SCOTTSDALE, AZ (3TV/CBS 5 ) - Large protests continued in Scottsdale Friday afternoon over a temporary migrant facility at a hotel. Many of the nearby residents said not only do they not agree with that at all, but feel they were given no information that this would be happening before migrants were already being moved in.
Hundreds of protesters lined the crowded sidewalk for more than a block in front of the Scottsdale hotel. "Over the Memorial Day Weekend, we were notified about the hotel and the illegals that were moved in under the cover of darkness without any kind of consultation from the local community," said Lisa Seger.
ICE says it would be using the hotel to house immigrant families on a short-term, emergency basis while they await processing.
Seger helped organize the protest both on Wednesday and Friday, and was pleasantly surprised at how many people showed up. The U.S. Immigration and Customs Enforcement informed the City of Scottsdale that starting on May 29, they'll be using a Scottsdale hotel to house immigrant families on a short-term, emergency basis while they await processing.
The lodging plan is part of an $87 million contract with the faith-based nonprofit Endeavors. The contract will last through Sept. 30. For now, though, the hotel rooms are intended to house people for 72 hours or less.
Tamorah Trahant said she just wants things done legally. "I'm all for people coming in through the proper channels," she said. "It's not about being discriminatory in any way on any level. It's purely about the Constitution from the start to finish."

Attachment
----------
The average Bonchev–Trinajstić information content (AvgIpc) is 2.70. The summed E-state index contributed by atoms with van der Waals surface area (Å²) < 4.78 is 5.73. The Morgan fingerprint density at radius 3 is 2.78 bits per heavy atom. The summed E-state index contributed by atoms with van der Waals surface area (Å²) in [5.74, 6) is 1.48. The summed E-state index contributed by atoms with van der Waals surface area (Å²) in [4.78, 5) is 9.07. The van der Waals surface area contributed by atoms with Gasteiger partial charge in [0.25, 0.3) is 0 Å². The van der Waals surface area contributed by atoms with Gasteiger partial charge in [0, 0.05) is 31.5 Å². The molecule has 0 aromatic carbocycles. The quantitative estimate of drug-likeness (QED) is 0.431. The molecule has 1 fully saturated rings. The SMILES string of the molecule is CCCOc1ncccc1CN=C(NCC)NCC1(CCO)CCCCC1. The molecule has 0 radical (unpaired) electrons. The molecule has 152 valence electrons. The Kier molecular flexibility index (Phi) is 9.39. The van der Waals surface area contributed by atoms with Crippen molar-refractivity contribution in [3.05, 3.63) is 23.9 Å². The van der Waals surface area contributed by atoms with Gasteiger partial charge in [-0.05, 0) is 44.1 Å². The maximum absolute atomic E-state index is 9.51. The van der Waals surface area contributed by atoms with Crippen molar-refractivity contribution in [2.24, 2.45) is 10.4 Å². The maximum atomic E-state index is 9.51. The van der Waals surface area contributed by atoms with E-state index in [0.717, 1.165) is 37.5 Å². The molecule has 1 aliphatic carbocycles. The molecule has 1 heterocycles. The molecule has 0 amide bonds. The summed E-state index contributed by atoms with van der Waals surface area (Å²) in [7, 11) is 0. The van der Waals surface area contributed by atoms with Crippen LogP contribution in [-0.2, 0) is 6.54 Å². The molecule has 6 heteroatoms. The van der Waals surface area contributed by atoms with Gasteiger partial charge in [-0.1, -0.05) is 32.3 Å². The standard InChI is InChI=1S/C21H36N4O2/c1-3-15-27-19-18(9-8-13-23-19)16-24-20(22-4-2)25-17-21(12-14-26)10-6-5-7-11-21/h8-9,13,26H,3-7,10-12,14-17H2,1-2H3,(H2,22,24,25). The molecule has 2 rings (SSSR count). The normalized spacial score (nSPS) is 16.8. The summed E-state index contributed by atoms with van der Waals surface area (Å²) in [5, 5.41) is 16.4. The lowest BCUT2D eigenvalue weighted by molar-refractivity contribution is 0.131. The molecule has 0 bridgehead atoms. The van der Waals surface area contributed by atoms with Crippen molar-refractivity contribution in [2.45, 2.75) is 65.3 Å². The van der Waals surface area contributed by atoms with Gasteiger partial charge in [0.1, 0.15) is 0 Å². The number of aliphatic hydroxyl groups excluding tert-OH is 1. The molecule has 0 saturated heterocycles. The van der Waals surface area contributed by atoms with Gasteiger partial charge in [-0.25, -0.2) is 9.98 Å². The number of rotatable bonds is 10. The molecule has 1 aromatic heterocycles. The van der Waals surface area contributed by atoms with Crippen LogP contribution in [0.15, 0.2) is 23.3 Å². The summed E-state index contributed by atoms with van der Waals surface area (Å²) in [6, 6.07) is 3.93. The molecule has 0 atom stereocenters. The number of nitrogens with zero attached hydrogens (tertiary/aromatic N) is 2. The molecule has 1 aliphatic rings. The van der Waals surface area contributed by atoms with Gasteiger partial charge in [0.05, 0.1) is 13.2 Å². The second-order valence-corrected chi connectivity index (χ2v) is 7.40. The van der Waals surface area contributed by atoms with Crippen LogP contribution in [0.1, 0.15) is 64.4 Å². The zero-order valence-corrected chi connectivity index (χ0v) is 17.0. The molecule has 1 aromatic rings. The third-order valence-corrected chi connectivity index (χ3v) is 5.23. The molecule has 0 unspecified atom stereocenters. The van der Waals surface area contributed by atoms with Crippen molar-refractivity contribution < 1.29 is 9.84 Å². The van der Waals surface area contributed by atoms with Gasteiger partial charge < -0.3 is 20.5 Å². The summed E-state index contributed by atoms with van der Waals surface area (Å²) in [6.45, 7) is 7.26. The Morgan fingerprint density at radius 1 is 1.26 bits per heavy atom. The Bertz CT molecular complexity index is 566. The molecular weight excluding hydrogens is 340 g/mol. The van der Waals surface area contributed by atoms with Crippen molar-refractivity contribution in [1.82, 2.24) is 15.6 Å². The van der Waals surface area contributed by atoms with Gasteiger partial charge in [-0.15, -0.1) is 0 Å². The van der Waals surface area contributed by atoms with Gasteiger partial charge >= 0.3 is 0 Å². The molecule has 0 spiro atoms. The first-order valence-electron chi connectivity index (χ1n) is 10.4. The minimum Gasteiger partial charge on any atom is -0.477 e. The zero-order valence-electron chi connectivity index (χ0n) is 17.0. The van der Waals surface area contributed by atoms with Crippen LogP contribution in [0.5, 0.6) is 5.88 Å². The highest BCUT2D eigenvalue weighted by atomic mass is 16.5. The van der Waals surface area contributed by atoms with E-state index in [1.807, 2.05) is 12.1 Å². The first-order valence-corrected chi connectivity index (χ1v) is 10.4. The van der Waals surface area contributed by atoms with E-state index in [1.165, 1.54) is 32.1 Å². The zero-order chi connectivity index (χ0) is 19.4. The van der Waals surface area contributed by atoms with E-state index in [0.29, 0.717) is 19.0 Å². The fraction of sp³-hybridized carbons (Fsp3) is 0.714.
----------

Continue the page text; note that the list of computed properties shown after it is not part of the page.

That seemed to be a similar sentiment from the crowd. "I wouldn't have a problem with increasing the amount of legal immigrants we have coming into this country. I think that needs to be a very important continuation of our history, but illegal immigrants, that's just not the way for it to happen," said protester Michael Clifton.
ICE said the housing is consistent with the law for the safety and well-being of children and their parents, who also will get meals, access to medical attention, and transportation to their next stop while at the hotel.
But for Seger and the other protesters, they want to see immediate change. "I'd like to see our mayor and City Council step up and close this down," said Seger. She said the next move may be taking this protest to Scottsdale City Hall.
But City of Scottsdale representatives addressed the issue earlier this week on Facebook and said the city has no current authority to prevent the hotel from being rented for these migrant families and that immigration is a federal matter that the city has no oversight over.